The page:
Unlikely, no
Central Coast north of Sydney, in the Baulkham Hills, Hawkesbury
suitable habitat
and Hornsby LGAs. It is found in sheltered forests on mid- to lower
recorded within
slopes and valleys, in or adjacent to gullies (OEH 2015b).
study area
Caladenia tessellata occurs in grassy sclerophyll woodland, often
growing in well-structured clay loams or sandy soils south from
Caladenia tessellata
Thick Lip Spider Orchid
E
V
Swansea, usually in sheltered moist places and in areas of
increased sunlight (OEH 2015b). It flowers from September to
November (OEH 2015b).
Unlikely, no
suitable habitat
recorded within
study area
Cryptostylis hunteriana is known from a range of vegetation
communities including swamp-heath and woodland (OEH 2015b).
The larger populations typically occur in woodland dominated by
Cryptostylis hunteriana
Leafless Tongue Orchid
V
V
Scribbly Gum (Eucalyptus sclerophylla), Silvertop Ash (E. sieberi),
Unlikely, no
Red Bloodwood (Corymbia gummifera) and Black Sheoak
suitable habitat
(Allocasuarina littoralis); where it appears to prefer open areas in the
recorded within
understorey of this community and is often found in association with
study area
the Large Tongue Orchid (C. subulata) and the Tartan Tongue
Orchid (C. erecta) (OEH 2015b). Flowers between November and
February, although may not flower regularly (OEH 2015b).
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Warringah Aquatic Centre - Flora and Fauna Assessment
Likelihood of
Species Name
Common Name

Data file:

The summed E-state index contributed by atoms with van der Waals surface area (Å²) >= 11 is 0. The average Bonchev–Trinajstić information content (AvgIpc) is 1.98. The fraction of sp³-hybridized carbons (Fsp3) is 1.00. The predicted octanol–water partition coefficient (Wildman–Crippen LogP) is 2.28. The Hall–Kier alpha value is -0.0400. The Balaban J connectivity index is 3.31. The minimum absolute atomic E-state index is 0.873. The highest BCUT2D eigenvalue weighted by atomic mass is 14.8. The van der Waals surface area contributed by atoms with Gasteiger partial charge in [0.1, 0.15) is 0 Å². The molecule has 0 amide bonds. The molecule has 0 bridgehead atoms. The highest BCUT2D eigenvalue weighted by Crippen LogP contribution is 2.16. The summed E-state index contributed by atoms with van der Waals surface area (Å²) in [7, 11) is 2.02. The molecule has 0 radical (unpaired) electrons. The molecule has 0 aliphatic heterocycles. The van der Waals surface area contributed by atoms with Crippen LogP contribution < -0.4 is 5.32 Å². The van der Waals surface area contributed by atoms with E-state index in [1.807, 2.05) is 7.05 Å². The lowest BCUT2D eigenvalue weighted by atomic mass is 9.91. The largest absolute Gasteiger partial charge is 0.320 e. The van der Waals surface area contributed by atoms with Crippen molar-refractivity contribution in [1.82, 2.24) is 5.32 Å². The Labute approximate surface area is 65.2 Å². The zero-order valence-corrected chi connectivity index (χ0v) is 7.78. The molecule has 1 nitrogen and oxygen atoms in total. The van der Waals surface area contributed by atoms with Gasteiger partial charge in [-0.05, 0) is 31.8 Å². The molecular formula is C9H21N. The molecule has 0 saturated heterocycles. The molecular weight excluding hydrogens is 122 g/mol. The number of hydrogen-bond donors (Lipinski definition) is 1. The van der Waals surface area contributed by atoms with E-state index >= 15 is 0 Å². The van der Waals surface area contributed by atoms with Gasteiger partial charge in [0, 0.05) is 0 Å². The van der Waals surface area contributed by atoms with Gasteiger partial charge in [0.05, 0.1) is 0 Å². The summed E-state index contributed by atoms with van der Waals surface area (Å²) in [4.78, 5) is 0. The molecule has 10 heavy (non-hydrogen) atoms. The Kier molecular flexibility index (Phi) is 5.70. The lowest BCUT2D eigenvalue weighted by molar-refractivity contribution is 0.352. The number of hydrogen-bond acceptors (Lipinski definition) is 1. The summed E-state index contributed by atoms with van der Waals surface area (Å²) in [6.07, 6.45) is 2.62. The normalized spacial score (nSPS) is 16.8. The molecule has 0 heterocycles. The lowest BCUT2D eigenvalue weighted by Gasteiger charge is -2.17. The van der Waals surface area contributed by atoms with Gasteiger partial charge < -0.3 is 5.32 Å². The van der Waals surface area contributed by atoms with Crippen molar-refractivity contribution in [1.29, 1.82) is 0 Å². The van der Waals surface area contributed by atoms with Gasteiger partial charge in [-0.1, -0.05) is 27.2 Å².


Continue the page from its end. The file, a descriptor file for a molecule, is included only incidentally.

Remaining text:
TSC Act
EPBC Act
Habitat Requirements
Occurrence on
site and impact
to habitat.
Callistemon linearifolius has been recorded from the Georges River
to Hawkesbury River in the Sydney area, and north to the Nelson
Callistemon linearifolius
Netted Bottlebrush
V
-
Bay area of NSW, growing in dry sclerophyll forest (OEH 2015b).
For the Sydney area, recent records are limited to the Hornsby
Plateau area near the Hawkesbury River (OEH 2015b).
Darwinia biflora is an erect or spreading shrub to 80cm high
Darwinia biflora
Darwinia biflora
V
V
associated with habitats where weathered shale capped ridges
intergrade with Hawkesbury Sandstone, where soils have a high
clay content (NPWS 1997).
Unlikely, no
suitable habitat
recorded within
study area
Unlikely, not
identified in field
survey
Potential habitat,
Epacris purpurascens var.
Epacris purpurascens
purpurascens
var. purpurascens
Eucalyptus camfieldii
Camfield’s Stringybark
© ECO LOGICAL AUSTRALIA PTY LTD
V
V
-
V
Epacris purpurascens var. purpurascens has been recorded
however, this
between Gosford in the north to Avon Dam in the south, in a range
species was not
of habitats, but most have a strong shale soil influence (OEH
recorded during
2015b).
field surveys
Eucalyptus camfieldii is associated with shallow sandy soils
Unlikely, no
bordering coastal heath with other stunted or mallee eucalypts, often
suitable habitat
in areas with restricted drainage and in areas with laterite influenced
recorded within
soils, thought to be associated with proximity to shale (OEH 2015b).
study area
36